Ezra Klein points to an obvious reason – they are always open:

One of the big problems here is time: Primary care doctors don't have much of it, and what they have is generally between 9 a.m. and 5 p.m., Monday to Friday. Patients also don't have much time, but what little time they do have is between 5 p.m. and 9 a.m., Monday to Friday, and then the weekends. Emergency rooms have long waits, but at least you can schedule when you're waiting for a time when you're not supposed to be working.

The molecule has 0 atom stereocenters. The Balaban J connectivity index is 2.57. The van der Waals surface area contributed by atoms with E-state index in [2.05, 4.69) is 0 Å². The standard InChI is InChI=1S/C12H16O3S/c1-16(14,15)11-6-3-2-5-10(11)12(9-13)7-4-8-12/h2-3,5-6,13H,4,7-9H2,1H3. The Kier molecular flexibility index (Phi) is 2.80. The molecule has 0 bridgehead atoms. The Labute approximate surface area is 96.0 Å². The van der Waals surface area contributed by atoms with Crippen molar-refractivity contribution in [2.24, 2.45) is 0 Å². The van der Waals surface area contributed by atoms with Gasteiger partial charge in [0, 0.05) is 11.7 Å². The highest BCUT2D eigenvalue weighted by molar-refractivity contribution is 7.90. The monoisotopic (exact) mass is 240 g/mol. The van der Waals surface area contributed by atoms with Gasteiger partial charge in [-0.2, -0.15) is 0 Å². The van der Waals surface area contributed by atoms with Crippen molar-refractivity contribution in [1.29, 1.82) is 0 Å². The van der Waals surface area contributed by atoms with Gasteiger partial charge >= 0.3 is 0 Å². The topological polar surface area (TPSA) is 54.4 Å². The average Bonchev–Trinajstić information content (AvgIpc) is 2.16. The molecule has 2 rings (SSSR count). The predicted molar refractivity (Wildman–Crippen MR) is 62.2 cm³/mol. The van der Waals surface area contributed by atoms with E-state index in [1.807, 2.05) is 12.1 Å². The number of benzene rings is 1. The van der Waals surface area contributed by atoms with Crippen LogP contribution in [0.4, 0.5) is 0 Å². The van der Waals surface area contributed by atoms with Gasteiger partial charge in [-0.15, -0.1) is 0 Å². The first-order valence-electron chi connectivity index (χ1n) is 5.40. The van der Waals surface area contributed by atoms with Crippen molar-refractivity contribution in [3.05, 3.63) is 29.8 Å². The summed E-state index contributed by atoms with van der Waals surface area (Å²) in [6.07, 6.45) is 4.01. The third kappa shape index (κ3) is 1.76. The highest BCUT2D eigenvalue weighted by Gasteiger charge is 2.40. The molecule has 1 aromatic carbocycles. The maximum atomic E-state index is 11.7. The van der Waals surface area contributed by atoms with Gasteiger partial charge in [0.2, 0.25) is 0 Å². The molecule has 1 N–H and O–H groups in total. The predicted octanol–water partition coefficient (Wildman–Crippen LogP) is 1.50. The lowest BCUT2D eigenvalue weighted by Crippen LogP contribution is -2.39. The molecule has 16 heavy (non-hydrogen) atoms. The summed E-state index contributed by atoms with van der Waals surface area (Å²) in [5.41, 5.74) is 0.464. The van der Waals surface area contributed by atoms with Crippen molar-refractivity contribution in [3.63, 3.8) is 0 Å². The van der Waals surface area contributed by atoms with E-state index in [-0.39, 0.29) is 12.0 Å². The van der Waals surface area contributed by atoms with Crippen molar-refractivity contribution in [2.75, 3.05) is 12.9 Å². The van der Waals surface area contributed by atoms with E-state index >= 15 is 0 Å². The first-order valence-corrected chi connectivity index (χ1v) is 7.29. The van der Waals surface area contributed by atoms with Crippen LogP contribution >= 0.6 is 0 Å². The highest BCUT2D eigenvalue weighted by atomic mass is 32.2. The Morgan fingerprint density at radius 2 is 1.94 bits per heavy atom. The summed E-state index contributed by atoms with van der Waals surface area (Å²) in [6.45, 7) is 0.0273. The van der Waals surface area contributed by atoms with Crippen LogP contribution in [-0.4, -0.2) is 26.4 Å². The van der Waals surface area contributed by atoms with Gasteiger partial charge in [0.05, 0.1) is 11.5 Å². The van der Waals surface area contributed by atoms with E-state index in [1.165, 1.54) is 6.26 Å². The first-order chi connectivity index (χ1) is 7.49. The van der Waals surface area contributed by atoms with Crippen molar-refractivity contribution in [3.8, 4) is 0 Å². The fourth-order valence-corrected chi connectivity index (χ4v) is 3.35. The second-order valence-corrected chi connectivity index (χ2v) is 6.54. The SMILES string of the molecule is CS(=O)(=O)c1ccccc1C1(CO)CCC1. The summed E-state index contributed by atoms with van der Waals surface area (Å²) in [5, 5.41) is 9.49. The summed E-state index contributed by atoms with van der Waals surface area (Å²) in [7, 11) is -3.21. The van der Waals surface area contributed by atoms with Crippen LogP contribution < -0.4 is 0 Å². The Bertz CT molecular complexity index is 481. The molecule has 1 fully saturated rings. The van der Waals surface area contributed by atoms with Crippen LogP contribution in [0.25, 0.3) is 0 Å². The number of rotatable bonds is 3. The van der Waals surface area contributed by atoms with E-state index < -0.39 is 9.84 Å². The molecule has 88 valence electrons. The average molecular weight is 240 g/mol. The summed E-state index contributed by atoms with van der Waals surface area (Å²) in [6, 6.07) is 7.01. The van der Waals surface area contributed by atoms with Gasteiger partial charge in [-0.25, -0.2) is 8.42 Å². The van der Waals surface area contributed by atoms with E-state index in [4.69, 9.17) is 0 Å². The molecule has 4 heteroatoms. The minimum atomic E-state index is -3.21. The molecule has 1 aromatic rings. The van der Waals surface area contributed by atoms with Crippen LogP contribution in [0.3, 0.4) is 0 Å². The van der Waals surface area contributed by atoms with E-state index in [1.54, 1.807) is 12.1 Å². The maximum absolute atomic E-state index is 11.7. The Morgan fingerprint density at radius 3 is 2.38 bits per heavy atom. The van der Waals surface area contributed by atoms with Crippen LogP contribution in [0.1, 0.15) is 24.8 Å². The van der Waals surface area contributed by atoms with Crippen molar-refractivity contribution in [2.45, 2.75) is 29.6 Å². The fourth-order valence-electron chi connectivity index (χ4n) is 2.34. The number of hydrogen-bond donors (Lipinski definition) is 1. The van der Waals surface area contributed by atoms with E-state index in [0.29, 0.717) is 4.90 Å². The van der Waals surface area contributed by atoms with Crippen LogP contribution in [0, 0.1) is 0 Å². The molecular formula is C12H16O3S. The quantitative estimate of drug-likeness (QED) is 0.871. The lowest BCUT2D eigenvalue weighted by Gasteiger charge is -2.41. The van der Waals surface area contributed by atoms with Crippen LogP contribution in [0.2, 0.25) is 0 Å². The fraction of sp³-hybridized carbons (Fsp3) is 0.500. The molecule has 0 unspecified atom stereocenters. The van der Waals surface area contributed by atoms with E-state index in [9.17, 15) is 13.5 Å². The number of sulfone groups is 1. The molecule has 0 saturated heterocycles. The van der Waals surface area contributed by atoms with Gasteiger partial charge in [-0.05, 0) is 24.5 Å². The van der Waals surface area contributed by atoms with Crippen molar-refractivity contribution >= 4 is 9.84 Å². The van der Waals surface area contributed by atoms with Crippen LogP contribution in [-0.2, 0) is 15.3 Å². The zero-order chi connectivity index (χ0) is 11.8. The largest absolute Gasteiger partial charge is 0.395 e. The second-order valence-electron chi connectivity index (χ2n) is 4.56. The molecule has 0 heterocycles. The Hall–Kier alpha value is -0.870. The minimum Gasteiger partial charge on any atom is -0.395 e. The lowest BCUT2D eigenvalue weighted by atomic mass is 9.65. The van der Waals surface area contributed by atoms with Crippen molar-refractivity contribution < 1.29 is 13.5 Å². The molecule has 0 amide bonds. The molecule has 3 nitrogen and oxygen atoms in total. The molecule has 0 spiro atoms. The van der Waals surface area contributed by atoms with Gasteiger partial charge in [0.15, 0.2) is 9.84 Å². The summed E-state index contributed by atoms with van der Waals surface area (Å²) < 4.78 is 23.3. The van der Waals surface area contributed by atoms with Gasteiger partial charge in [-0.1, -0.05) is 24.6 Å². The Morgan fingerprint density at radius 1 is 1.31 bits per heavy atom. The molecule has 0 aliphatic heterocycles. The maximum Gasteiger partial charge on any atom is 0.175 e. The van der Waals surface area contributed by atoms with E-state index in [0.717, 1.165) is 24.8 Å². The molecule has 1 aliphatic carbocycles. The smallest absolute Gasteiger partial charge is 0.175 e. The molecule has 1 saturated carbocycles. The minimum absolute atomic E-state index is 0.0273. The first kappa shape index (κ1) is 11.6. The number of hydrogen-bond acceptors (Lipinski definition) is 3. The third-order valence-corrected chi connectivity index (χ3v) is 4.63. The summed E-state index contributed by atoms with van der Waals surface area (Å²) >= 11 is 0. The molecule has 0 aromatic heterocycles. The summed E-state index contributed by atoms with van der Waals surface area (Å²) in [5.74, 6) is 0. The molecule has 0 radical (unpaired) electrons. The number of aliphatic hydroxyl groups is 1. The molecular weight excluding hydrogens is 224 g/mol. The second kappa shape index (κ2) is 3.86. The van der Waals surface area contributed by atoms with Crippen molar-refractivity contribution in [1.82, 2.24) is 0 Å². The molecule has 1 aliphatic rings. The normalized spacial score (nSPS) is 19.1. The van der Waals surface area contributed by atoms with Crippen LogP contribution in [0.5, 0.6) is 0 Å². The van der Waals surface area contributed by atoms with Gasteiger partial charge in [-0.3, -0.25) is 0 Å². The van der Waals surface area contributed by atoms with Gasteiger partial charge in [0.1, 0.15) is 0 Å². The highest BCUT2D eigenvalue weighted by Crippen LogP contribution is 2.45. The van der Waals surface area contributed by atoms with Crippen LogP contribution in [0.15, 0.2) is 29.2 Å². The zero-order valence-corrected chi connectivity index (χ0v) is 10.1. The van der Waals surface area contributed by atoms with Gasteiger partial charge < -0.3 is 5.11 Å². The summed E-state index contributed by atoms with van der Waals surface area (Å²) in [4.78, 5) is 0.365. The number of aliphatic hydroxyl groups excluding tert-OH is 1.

It's things like this that add up to the kind of inefficiency an allegedly more efficient market-based healthcare system is supposed to provide. Why not an emergency assistant at your doctor's for 24-hour help, or even just a phone call?

We want to hear what you think about this article. Submit a letter to the editor or write to letters@theatlantic.com.